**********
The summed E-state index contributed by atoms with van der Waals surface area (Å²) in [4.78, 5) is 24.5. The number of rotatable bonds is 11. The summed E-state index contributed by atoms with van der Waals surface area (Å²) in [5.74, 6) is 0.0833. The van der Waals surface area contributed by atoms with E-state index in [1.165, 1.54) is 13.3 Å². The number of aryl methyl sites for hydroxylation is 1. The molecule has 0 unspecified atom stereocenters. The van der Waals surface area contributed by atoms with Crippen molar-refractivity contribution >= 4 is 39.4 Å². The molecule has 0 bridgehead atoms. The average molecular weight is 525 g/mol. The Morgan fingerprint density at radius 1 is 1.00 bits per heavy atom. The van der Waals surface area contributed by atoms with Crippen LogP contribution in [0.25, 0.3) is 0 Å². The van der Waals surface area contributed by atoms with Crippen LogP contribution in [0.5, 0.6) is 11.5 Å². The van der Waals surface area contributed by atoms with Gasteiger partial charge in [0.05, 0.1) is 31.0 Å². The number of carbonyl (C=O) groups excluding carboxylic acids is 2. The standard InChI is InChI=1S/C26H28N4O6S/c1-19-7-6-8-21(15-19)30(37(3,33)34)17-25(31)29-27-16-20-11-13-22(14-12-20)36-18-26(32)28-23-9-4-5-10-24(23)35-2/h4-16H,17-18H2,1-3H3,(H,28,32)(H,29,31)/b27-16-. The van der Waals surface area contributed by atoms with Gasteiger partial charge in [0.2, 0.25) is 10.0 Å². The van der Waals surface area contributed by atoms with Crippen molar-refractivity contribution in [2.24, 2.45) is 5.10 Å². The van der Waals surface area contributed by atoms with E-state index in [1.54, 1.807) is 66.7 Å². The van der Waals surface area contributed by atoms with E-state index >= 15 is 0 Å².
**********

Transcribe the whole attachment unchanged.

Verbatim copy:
The summed E-state index contributed by atoms with van der Waals surface area (Å²) in [4.78, 5) is 24.5. The number of rotatable bonds is 11. The summed E-state index contributed by atoms with van der Waals surface area (Å²) in [5.74, 6) is 0.0833. The van der Waals surface area contributed by atoms with E-state index in [1.165, 1.54) is 13.3 Å². The number of aryl methyl sites for hydroxylation is 1. The molecule has 0 unspecified atom stereocenters. The van der Waals surface area contributed by atoms with Crippen molar-refractivity contribution >= 4 is 39.4 Å². The molecule has 0 bridgehead atoms. The average molecular weight is 525 g/mol. The Morgan fingerprint density at radius 1 is 1.00 bits per heavy atom. The van der Waals surface area contributed by atoms with Crippen LogP contribution in [0.25, 0.3) is 0 Å². The van der Waals surface area contributed by atoms with Crippen LogP contribution in [0.5, 0.6) is 11.5 Å². The van der Waals surface area contributed by atoms with Gasteiger partial charge in [0.05, 0.1) is 31.0 Å². The number of carbonyl (C=O) groups excluding carboxylic acids is 2. The standard InChI is InChI=1S/C26H28N4O6S/c1-19-7-6-8-21(15-19)30(37(3,33)34)17-25(31)29-27-16-20-11-13-22(14-12-20)36-18-26(32)28-23-9-4-5-10-24(23)35-2/h4-16H,17-18H2,1-3H3,(H,28,32)(H,29,31)/b27-16-. The van der Waals surface area contributed by atoms with Gasteiger partial charge in [0.2, 0.25) is 10.0 Å². The van der Waals surface area contributed by atoms with Crippen molar-refractivity contribution in [2.24, 2.45) is 5.10 Å². The van der Waals surface area contributed by atoms with E-state index in [1.54, 1.807) is 66.7 Å². The van der Waals surface area contributed by atoms with E-state index >= 15 is 0 Å².